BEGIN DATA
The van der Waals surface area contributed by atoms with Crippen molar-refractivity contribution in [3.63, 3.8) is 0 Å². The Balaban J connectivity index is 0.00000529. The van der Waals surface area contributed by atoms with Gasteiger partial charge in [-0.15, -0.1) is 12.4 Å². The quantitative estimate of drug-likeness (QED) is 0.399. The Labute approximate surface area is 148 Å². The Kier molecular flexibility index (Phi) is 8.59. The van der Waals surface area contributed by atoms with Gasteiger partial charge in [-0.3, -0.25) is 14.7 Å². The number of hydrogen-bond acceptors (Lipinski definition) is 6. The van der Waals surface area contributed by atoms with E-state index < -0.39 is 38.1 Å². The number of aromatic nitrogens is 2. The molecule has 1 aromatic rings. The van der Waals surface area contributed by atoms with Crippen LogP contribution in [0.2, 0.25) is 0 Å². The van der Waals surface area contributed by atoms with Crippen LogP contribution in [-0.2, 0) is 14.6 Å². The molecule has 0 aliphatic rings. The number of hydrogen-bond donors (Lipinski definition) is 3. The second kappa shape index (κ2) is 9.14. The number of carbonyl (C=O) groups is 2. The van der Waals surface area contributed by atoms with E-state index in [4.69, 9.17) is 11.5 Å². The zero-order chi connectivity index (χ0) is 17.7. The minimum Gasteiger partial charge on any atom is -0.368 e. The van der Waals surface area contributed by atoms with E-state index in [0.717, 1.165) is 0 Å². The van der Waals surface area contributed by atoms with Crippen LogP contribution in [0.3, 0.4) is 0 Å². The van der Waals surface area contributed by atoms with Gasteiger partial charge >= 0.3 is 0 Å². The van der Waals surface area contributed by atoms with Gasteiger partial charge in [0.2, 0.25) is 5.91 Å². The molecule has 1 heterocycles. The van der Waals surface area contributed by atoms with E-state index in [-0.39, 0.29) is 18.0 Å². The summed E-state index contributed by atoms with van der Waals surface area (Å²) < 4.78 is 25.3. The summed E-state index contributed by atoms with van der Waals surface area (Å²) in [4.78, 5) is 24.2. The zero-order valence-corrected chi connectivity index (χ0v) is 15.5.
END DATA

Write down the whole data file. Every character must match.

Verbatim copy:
The van der Waals surface area contributed by atoms with Crippen molar-refractivity contribution in [3.63, 3.8) is 0 Å². The Balaban J connectivity index is 0.00000529. The van der Waals surface area contributed by atoms with Gasteiger partial charge in [-0.15, -0.1) is 12.4 Å². The quantitative estimate of drug-likeness (QED) is 0.399. The Labute approximate surface area is 148 Å². The Kier molecular flexibility index (Phi) is 8.59. The van der Waals surface area contributed by atoms with Gasteiger partial charge in [-0.3, -0.25) is 14.7 Å². The number of hydrogen-bond acceptors (Lipinski definition) is 6. The van der Waals surface area contributed by atoms with E-state index < -0.39 is 38.1 Å². The number of aromatic nitrogens is 2. The molecule has 1 aromatic rings. The van der Waals surface area contributed by atoms with Crippen LogP contribution in [0.2, 0.25) is 0 Å². The van der Waals surface area contributed by atoms with Crippen LogP contribution in [-0.2, 0) is 14.6 Å². The molecule has 0 aliphatic rings. The number of hydrogen-bond donors (Lipinski definition) is 3. The second kappa shape index (κ2) is 9.14. The number of carbonyl (C=O) groups is 2. The van der Waals surface area contributed by atoms with E-state index in [4.69, 9.17) is 11.5 Å². The zero-order chi connectivity index (χ0) is 17.7. The minimum Gasteiger partial charge on any atom is -0.368 e. The van der Waals surface area contributed by atoms with E-state index in [0.717, 1.165) is 0 Å². The van der Waals surface area contributed by atoms with Crippen LogP contribution in [0.3, 0.4) is 0 Å². The van der Waals surface area contributed by atoms with Gasteiger partial charge >= 0.3 is 0 Å². The van der Waals surface area contributed by atoms with Gasteiger partial charge in [0.2, 0.25) is 5.91 Å². The molecule has 1 heterocycles. The van der Waals surface area contributed by atoms with E-state index in [-0.39, 0.29) is 18.0 Å². The summed E-state index contributed by atoms with van der Waals surface area (Å²) < 4.78 is 25.3. The summed E-state index contributed by atoms with van der Waals surface area (Å²) in [4.78, 5) is 24.2. The zero-order valence-corrected chi connectivity index (χ0v) is 15.5.